Sunday, December 30, 2012

Detect CPU architecture at runtime for Windows 8 Store Apps

  If you are developing an application for the Windows 8 Store it is very important that you test it on an ARM device (Surface RT, Asus VivoTab RT, Dell XPS 10,etc.) before sending it into certification. You will probably have some bad surprises and not everything that was fast&fluid on your development machine will continue to be so on an ARM device (the list scroll performance reminds me of the first version of Windows Phone). So you will have to simplify the layouts, animations and in some cases even rewrite part of your code. Parallel Programming is your friend if you can use it (for Kids' Orchestra I had the big problem that generating 100ms of sound output took more then 100ms so after 2 days of trying to optimize the C# source code I realized that I only had to use the Parallel.For and everything started working). 
   Due to performance differences you might need to split the user experience/code on different architectures (like disabling some animations on ARM). If this is the case it becomes very important to know the processor architecture on which your application runs. One solution would be to create 3 different packages of your applications and use the conditional compilation to differentiate between what happens on each architecture. If you still want to use only one package (Any CPU) it is enough to have a method that returns the processor architecture.
    The bad news is that WinRT framework doesn't have any method/property that returns the processor architecture  (at least I don't know it). The good news is that you can still use GetNativeSystemInfo as it is an api supported for Windows Store apps (it is even supported for Windows Phone 8 apps):

  For Windows Store apps you can use two approaches to call this api:
1. Use P/Invoke -this is the one I opted for;
2. Create a Windows Runtime Component in C++ that you can then call from managed code - this is the approach you will have to use if you need to call this function on Windows Phone 8.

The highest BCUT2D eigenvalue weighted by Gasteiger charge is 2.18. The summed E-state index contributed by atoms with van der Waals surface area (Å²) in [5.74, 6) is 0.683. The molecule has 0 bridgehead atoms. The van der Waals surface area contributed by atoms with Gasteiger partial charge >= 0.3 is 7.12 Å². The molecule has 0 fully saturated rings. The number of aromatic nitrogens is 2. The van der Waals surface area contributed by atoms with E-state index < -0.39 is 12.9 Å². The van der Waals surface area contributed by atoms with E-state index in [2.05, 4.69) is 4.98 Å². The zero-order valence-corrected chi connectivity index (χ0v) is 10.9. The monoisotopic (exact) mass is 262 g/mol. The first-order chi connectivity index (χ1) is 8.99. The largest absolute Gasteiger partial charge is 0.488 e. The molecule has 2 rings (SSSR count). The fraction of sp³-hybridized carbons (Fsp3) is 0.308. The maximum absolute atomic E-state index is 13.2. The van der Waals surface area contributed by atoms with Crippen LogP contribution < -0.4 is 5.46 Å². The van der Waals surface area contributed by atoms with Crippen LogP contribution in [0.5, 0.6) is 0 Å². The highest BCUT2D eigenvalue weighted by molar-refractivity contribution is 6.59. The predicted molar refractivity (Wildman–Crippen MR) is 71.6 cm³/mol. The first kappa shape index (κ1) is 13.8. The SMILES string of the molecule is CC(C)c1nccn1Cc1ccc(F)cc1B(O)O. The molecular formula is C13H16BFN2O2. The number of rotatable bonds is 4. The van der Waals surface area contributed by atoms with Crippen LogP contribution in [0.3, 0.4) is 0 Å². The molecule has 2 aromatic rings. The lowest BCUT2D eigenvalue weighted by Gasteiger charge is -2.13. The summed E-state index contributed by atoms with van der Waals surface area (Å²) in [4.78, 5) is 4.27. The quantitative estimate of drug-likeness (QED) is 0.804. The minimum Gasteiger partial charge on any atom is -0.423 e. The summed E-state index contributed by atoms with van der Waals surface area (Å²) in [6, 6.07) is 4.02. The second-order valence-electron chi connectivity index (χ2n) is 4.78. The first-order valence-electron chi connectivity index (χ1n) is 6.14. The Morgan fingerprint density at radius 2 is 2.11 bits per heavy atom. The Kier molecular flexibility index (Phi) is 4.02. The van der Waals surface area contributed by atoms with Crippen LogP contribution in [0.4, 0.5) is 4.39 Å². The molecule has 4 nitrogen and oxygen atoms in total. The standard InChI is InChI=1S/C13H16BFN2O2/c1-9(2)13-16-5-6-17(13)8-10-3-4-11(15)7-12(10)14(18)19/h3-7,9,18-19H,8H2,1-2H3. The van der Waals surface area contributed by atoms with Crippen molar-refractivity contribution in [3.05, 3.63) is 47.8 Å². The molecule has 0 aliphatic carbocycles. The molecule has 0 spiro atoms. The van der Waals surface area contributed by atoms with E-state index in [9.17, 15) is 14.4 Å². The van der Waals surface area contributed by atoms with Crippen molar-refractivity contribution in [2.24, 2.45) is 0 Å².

What I did is to create a public class, which I called CPU, and has one public static property NativeInfo that returns an SystemInfo object:

 public class SystemInfo  
     public ProcessorArchitecture ProcessorArchitecture;  
     public ushort ProcessorArchitectureId;  
     public ProcessorType ProcessorType;  
     public uint ProcessorTypeId;  
     public uint NumberOfProcessors;  
     public ushort ProcessorLevel;  
     public ushort ProcessorRevision;  
     public uint AllocationGranularity;  

and a public method IsProcessorFeaturePresent (invoking also a supported Api for Windows Store applications) which returns if a certain ProcessorFeature feature is supported or not.

I have also created a small sample that will give you a list with your processor details. Here is the result I got on  my Surface:

Hope you will find the class useful. Don't hesitate to contact me if you need further details.




  1. Great post. It is very helpful information for all the mobile developers. I got excellent things from it. Keep it up. Thanks for nice stuff.

    Mobile Developer

  2. Thanks for the blog, great tips and information. Thanks for sharing.Inspiritysoft

  3. Here is a database compatible with Windows Runtime:

  4. I did not check before submitted!! I will be very helpful from the software by which I can check the newly built apps. This post is very helpful for the apps builders as well as for the mobile developer.
    find good apps

  5. Rize has developed innovative concepts for Windows 8 apps development. Having apps in Windows platform will increase accessibility to customers as Windows 8 comes with built-in apps to help users.

  6. It is extremely of service data about points of interest of PHP for Custom Web Application Development for all and it is exceptionally easy to get it. Much obliged concerning offering it.window phone apps // iPhone application development // mobile app developers